For Immediate Release - January 23, 2013

Cyn Oil Corporation to Pay up to $80,000 for Hazardous Waste Violations at Allston Rail Yard

Unattended and Corroded Containers Leaked Gallons of Oil

BOSTON – A Stoughton-based company will pay up to $80,000 to settle allegations of failing to use structurally-sound containers for transporting petroleum-soaked solids to the Allston rail yard that leaked hazardous waste onto the ground, and failing to properly transfer the containers to a rail transporter for out of state disposal, Attorney General Martha Coakley announced today.  

The complaint, filed with a consent judgment in Suffolk Superior Court Friday, alleges that Cyn Oil Corporation transported petroleum-soaked solids in 20-yard long roll-off containers to the rail yard in Allston. Instead of properly transferring the containers to a rail transporter for out of state disposal, using the Hazardous Waste Manifest System, Cyn left the containers in the rail yard without passing on responsibility for the hazardous waste. While the corroded containers sat in the rail yard, loosely covered with a tarp, they leaked at least 35 gallons of hazardous waste oil onto the ground.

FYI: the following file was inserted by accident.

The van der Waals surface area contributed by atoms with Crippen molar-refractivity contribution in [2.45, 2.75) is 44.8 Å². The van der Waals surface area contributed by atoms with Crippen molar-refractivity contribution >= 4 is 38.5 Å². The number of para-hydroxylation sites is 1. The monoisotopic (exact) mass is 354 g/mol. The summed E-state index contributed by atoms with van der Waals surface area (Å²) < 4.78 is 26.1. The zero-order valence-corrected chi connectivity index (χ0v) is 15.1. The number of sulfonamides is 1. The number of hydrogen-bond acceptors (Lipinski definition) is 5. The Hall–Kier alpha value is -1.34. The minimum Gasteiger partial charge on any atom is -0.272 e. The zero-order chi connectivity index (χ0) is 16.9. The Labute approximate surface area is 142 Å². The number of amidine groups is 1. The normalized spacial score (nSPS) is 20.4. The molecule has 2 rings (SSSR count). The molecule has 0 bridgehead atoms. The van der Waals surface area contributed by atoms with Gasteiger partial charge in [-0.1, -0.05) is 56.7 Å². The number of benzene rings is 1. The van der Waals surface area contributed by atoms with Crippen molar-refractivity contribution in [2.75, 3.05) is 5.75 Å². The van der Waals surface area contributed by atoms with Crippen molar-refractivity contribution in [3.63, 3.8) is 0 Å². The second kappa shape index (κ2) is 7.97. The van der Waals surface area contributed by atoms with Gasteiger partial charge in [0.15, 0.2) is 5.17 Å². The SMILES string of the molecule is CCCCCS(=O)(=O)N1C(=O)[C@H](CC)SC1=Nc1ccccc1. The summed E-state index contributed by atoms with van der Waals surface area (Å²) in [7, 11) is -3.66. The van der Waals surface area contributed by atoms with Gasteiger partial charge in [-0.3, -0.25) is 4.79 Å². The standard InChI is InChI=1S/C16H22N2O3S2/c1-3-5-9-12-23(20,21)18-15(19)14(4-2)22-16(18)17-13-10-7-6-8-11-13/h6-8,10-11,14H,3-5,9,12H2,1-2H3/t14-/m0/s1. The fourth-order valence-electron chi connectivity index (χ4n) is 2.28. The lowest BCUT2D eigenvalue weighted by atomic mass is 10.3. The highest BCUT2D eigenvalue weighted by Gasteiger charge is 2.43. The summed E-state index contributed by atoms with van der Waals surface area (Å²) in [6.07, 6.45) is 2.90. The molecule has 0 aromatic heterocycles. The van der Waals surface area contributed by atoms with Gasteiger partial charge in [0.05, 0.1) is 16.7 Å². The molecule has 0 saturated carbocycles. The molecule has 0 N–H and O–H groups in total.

The complaint also alleges that Cyn did not take immediate action to address or to notify the Department of Environmental Protection (MassDEP) of the oil leaks. The site has since been cleaned up by Cyn, and the containers removed from the property for disposal.

“Transportation of hazardous materials must be done in containers that do not leak hazardous materials onto the road or elsewhere where they could threaten public health and safety,” said MassDEP Commissioner Kenneth Kimmell. “Hazardous waste laws also require thorough records showing any transfer of the manifest, so that every party responsible for the proper management of that waste at any given time is always identified.”

Under the terms of the settlement, Cyn will pay $80,000 in civil penalties to the Commonwealth, of which $30,000 will be waived if the company complies with all obligations of the consent judgment, including inspecting all of its containers to ensure their structural integrity.           

The case is being handled by Assistant Attorney General Betsy Harper of Attorney General Coakley’s Environmental Protection Division, as well as MassDEP Regional Attorney Colleen McConnell and Environmental Analysts Matthew Barber, John Keating, and Bill Sirull.


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